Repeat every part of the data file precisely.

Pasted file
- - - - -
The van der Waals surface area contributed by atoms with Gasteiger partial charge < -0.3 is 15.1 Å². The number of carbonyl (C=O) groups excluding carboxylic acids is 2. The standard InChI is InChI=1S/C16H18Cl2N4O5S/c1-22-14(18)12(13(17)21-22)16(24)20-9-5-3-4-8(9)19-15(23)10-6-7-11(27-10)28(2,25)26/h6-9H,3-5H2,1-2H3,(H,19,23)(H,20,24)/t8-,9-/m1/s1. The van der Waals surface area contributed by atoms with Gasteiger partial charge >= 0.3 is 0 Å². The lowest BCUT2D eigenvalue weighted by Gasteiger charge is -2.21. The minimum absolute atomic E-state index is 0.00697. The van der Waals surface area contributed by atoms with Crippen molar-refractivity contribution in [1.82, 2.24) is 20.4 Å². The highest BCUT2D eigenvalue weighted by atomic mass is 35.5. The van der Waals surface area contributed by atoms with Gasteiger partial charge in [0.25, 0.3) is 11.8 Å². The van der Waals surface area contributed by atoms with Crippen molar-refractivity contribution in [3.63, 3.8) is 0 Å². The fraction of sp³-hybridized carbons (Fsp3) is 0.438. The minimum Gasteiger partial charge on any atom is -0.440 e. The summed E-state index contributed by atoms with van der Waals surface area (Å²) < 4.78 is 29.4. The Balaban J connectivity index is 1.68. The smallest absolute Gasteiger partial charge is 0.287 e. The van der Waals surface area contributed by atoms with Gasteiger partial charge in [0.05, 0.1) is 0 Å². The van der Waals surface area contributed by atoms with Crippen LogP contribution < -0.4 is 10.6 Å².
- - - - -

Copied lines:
The van der Waals surface area contributed by atoms with Gasteiger partial charge < -0.3 is 15.1 Å². The number of carbonyl (C=O) groups excluding carboxylic acids is 2. The standard InChI is InChI=1S/C16H18Cl2N4O5S/c1-22-14(18)12(13(17)21-22)16(24)20-9-5-3-4-8(9)19-15(23)10-6-7-11(27-10)28(2,25)26/h6-9H,3-5H2,1-2H3,(H,19,23)(H,20,24)/t8-,9-/m1/s1. The van der Waals surface area contributed by atoms with Gasteiger partial charge >= 0.3 is 0 Å². The lowest BCUT2D eigenvalue weighted by Gasteiger charge is -2.21. The minimum absolute atomic E-state index is 0.00697. The van der Waals surface area contributed by atoms with Crippen molar-refractivity contribution in [1.82, 2.24) is 20.4 Å². The highest BCUT2D eigenvalue weighted by atomic mass is 35.5. The van der Waals surface area contributed by atoms with Gasteiger partial charge in [0.25, 0.3) is 11.8 Å². The van der Waals surface area contributed by atoms with Crippen molar-refractivity contribution in [3.63, 3.8) is 0 Å². The fraction of sp³-hybridized carbons (Fsp3) is 0.438. The minimum Gasteiger partial charge on any atom is -0.440 e. The summed E-state index contributed by atoms with van der Waals surface area (Å²) < 4.78 is 29.4. The Balaban J connectivity index is 1.68. The smallest absolute Gasteiger partial charge is 0.287 e. The van der Waals surface area contributed by atoms with Gasteiger partial charge in [0.05, 0.1) is 0 Å². The van der Waals surface area contributed by atoms with Crippen LogP contribution < -0.4 is 10.6 Å².